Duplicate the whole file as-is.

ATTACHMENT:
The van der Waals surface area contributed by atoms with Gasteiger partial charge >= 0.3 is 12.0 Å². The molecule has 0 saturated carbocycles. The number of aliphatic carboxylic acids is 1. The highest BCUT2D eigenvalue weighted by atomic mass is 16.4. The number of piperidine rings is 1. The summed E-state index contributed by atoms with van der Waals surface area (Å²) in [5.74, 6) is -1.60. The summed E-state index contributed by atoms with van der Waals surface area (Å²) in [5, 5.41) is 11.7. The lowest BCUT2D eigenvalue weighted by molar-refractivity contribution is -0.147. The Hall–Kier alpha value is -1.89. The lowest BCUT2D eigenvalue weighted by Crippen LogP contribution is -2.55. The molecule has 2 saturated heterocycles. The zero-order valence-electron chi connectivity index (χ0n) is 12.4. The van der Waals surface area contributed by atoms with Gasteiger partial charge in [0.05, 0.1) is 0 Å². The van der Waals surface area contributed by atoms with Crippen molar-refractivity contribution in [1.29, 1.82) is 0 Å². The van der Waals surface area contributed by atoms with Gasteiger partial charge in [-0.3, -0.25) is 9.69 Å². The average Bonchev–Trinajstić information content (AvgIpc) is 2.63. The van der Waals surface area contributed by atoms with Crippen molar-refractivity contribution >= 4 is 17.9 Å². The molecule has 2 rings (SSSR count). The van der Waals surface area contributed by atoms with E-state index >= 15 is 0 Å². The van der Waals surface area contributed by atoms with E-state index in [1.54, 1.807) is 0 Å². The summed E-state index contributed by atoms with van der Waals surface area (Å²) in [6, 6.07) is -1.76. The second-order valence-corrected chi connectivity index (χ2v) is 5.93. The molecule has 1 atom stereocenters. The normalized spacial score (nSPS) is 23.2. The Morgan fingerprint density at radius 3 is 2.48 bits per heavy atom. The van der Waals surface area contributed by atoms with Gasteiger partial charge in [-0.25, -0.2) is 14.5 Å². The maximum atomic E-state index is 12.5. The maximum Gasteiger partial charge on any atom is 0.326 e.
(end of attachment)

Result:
The van der Waals surface area contributed by atoms with Gasteiger partial charge >= 0.3 is 12.0 Å². The molecule has 0 saturated carbocycles. The number of aliphatic carboxylic acids is 1. The highest BCUT2D eigenvalue weighted by atomic mass is 16.4. The number of piperidine rings is 1. The summed E-state index contributed by atoms with van der Waals surface area (Å²) in [5.74, 6) is -1.60. The summed E-state index contributed by atoms with van der Waals surface area (Å²) in [5, 5.41) is 11.7. The lowest BCUT2D eigenvalue weighted by molar-refractivity contribution is -0.147. The Hall–Kier alpha value is -1.89. The lowest BCUT2D eigenvalue weighted by Crippen LogP contribution is -2.55. The molecule has 2 saturated heterocycles. The zero-order valence-electron chi connectivity index (χ0n) is 12.4. The van der Waals surface area contributed by atoms with Gasteiger partial charge in [0.05, 0.1) is 0 Å². The van der Waals surface area contributed by atoms with Crippen molar-refractivity contribution in [1.29, 1.82) is 0 Å². The van der Waals surface area contributed by atoms with Gasteiger partial charge in [-0.3, -0.25) is 9.69 Å². The average Bonchev–Trinajstić information content (AvgIpc) is 2.63. The van der Waals surface area contributed by atoms with Crippen molar-refractivity contribution >= 4 is 17.9 Å². The molecule has 2 rings (SSSR count). The van der Waals surface area contributed by atoms with E-state index >= 15 is 0 Å². The van der Waals surface area contributed by atoms with E-state index in [1.54, 1.807) is 0 Å². The summed E-state index contributed by atoms with van der Waals surface area (Å²) in [6, 6.07) is -1.76. The second-order valence-corrected chi connectivity index (χ2v) is 5.93. The molecule has 1 atom stereocenters. The normalized spacial score (nSPS) is 23.2. The Morgan fingerprint density at radius 3 is 2.48 bits per heavy atom. The van der Waals surface area contributed by atoms with Gasteiger partial charge in [-0.25, -0.2) is 14.5 Å². The maximum atomic E-state index is 12.5. The maximum Gasteiger partial charge on any atom is 0.326 e.